If you meet the criteria for collecting sales tax but choose not to do so, you will be held responsible for the tax due, along with applicable penalties and interest. It's crucial to set up tax collection at the point of sale, as collecting sales tax from customers after a transaction can be challenging.

Types of Nexus in Washington

Nexus in Washington can be established through various means, including physical presence, click-through nexus, economic nexus, marketplace sales, and non-collecting seller use tax reporting.

Physical presence

Traditionally, a physical presence in a state was required for a business to have sales tax nexus. This includes having employees, offices, retail stores, or warehouses in the state.

Click-through nexus

 Click-through nexus occurs when a business has an agreement to reward a person in the state for referring potential purchasers through an internet link, website, or other means.

Economic nexus

In June 2018, the U.S. Supreme Court ruled in South Dakota v. Wayfair, Inc. that states can require online retailers to collect and remit sales tax, even if they don't have a physical presence in the state. As a result, many online retailers now collect and remit sales tax on purchases made by Washington State residents.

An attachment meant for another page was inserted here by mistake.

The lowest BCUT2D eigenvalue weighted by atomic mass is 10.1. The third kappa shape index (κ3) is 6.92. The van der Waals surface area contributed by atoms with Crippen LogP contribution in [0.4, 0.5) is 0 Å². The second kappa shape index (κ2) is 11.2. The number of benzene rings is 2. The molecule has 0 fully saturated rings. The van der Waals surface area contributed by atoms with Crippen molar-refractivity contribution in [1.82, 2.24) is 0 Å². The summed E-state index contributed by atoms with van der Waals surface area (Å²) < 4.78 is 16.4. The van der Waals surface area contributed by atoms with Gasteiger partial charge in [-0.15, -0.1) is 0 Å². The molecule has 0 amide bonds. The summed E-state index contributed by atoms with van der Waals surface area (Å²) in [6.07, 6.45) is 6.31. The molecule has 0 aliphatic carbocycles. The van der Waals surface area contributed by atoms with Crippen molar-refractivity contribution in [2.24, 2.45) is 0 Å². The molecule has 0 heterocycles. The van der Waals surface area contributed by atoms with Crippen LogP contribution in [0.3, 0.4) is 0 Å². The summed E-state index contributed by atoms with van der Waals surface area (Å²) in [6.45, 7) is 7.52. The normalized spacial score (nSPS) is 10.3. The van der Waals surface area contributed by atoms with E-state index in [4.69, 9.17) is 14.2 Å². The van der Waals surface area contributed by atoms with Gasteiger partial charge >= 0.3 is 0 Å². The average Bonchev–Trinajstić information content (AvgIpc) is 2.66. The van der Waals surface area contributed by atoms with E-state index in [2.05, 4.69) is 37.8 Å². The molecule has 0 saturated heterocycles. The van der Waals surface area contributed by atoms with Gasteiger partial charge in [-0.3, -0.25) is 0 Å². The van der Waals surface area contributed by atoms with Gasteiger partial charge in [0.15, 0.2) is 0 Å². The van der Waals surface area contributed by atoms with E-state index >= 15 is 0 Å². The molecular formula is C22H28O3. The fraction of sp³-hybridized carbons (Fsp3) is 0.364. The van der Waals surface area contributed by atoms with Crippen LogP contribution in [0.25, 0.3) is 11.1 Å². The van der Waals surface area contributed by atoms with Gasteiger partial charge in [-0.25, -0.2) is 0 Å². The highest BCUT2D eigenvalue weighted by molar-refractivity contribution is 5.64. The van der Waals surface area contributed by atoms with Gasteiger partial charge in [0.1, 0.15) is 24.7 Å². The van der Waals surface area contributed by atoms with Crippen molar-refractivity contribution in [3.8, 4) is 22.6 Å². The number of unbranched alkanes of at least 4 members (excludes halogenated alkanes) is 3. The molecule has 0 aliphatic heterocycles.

Economic nexus is based on a business's economic activity in the state. In Washington, a remote seller, marketplace facilitator, or referrer must register and collect sales tax if they exceed a certain threshold. The threshold is currently $100,000 in annual gross retail sales or 200 or more transactions in Washington. 

Conclusion

Sales tax in Washington State can be complex, with rates and exemptions varying by location and type of item or service. If you have questions or need further information, it's always a good idea to consult with a tax professional or contact the Washington State Department of Revenue.  Staying informed about your state and local sales tax rules will help ensure your business charges customers the right amount, which will make it easier to stay compliant and keep ahead.  With further questions, contact us for a free consultative call. There is confidence in collaboration; we would love to collaborate with you.